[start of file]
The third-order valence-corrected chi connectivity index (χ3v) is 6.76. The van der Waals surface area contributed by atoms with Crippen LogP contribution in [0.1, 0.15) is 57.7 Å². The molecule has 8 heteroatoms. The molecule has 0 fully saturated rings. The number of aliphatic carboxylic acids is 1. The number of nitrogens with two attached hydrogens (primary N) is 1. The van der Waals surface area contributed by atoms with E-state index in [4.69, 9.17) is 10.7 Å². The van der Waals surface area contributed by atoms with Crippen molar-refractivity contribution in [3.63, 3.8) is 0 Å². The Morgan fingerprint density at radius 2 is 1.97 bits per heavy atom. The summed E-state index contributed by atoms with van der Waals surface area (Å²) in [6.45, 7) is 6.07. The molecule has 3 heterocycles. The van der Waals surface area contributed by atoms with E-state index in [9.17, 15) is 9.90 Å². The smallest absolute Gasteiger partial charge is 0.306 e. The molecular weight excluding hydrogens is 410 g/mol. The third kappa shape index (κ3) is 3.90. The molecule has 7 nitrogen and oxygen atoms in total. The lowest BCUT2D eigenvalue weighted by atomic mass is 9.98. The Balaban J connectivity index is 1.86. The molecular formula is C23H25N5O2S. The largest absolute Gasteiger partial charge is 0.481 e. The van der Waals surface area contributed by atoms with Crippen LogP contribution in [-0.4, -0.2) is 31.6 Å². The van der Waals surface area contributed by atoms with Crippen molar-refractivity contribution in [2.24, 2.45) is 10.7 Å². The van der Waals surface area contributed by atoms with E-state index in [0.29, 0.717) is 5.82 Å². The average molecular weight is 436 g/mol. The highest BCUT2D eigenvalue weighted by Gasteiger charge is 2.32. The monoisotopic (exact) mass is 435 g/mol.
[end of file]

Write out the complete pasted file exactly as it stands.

The third-order valence-corrected chi connectivity index (χ3v) is 6.76. The van der Waals surface area contributed by atoms with Crippen LogP contribution in [0.1, 0.15) is 57.7 Å². The molecule has 8 heteroatoms. The molecule has 0 fully saturated rings. The number of aliphatic carboxylic acids is 1. The number of nitrogens with two attached hydrogens (primary N) is 1. The van der Waals surface area contributed by atoms with E-state index in [4.69, 9.17) is 10.7 Å². The van der Waals surface area contributed by atoms with Crippen molar-refractivity contribution in [3.63, 3.8) is 0 Å². The Morgan fingerprint density at radius 2 is 1.97 bits per heavy atom. The summed E-state index contributed by atoms with van der Waals surface area (Å²) in [6.45, 7) is 6.07. The molecule has 3 heterocycles. The van der Waals surface area contributed by atoms with E-state index in [9.17, 15) is 9.90 Å². The smallest absolute Gasteiger partial charge is 0.306 e. The molecular weight excluding hydrogens is 410 g/mol. The third kappa shape index (κ3) is 3.90. The molecule has 7 nitrogen and oxygen atoms in total. The lowest BCUT2D eigenvalue weighted by atomic mass is 9.98. The Balaban J connectivity index is 1.86. The molecular formula is C23H25N5O2S. The largest absolute Gasteiger partial charge is 0.481 e. The van der Waals surface area contributed by atoms with Crippen LogP contribution in [-0.4, -0.2) is 31.6 Å². The van der Waals surface area contributed by atoms with Crippen molar-refractivity contribution in [2.24, 2.45) is 10.7 Å². The van der Waals surface area contributed by atoms with E-state index in [0.29, 0.717) is 5.82 Å². The average molecular weight is 436 g/mol. The highest BCUT2D eigenvalue weighted by Gasteiger charge is 2.32. The monoisotopic (exact) mass is 435 g/mol.